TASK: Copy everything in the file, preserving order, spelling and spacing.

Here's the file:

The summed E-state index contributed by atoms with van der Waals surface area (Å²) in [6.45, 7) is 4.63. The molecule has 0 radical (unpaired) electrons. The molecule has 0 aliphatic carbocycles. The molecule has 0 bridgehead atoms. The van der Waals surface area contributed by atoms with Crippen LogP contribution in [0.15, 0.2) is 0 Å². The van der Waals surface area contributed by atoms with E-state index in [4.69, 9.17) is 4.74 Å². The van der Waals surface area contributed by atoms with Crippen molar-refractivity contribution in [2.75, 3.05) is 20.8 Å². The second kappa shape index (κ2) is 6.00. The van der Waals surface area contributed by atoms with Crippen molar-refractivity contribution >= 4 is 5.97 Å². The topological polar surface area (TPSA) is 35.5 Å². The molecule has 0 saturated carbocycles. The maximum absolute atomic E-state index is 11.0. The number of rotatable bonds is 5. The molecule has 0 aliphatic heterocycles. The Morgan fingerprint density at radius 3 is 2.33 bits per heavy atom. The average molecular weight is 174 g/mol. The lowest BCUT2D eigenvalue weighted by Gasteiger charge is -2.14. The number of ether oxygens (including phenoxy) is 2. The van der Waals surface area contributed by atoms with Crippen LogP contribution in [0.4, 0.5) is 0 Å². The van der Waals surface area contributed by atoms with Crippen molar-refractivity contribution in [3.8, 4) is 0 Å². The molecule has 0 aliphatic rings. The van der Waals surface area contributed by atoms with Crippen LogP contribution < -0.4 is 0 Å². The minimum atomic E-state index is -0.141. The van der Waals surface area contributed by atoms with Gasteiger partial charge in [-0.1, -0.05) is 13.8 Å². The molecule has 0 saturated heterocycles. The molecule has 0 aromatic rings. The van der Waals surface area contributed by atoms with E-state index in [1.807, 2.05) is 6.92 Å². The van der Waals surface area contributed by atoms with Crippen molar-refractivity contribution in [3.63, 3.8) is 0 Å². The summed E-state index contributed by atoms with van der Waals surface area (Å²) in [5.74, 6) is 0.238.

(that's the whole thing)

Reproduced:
The summed E-state index contributed by atoms with van der Waals surface area (Å²) in [6.45, 7) is 4.63. The molecule has 0 radical (unpaired) electrons. The molecule has 0 aliphatic carbocycles. The molecule has 0 bridgehead atoms. The van der Waals surface area contributed by atoms with Crippen LogP contribution in [0.15, 0.2) is 0 Å². The van der Waals surface area contributed by atoms with E-state index in [4.69, 9.17) is 4.74 Å². The van der Waals surface area contributed by atoms with Crippen molar-refractivity contribution in [2.75, 3.05) is 20.8 Å². The second kappa shape index (κ2) is 6.00. The van der Waals surface area contributed by atoms with Crippen molar-refractivity contribution >= 4 is 5.97 Å². The topological polar surface area (TPSA) is 35.5 Å². The molecule has 0 saturated carbocycles. The maximum absolute atomic E-state index is 11.0. The number of rotatable bonds is 5. The molecule has 0 aliphatic heterocycles. The Morgan fingerprint density at radius 3 is 2.33 bits per heavy atom. The average molecular weight is 174 g/mol. The lowest BCUT2D eigenvalue weighted by Gasteiger charge is -2.14. The number of ether oxygens (including phenoxy) is 2. The van der Waals surface area contributed by atoms with Crippen LogP contribution in [0.4, 0.5) is 0 Å². The van der Waals surface area contributed by atoms with Crippen molar-refractivity contribution in [3.8, 4) is 0 Å². The molecule has 0 aliphatic rings. The van der Waals surface area contributed by atoms with Crippen LogP contribution < -0.4 is 0 Å². The minimum atomic E-state index is -0.141. The van der Waals surface area contributed by atoms with Gasteiger partial charge in [-0.1, -0.05) is 13.8 Å². The molecule has 0 saturated heterocycles. The molecule has 0 aromatic rings. The van der Waals surface area contributed by atoms with E-state index in [1.807, 2.05) is 6.92 Å². The van der Waals surface area contributed by atoms with Crippen molar-refractivity contribution in [3.63, 3.8) is 0 Å². The summed E-state index contributed by atoms with van der Waals surface area (Å²) in [5.74, 6) is 0.238.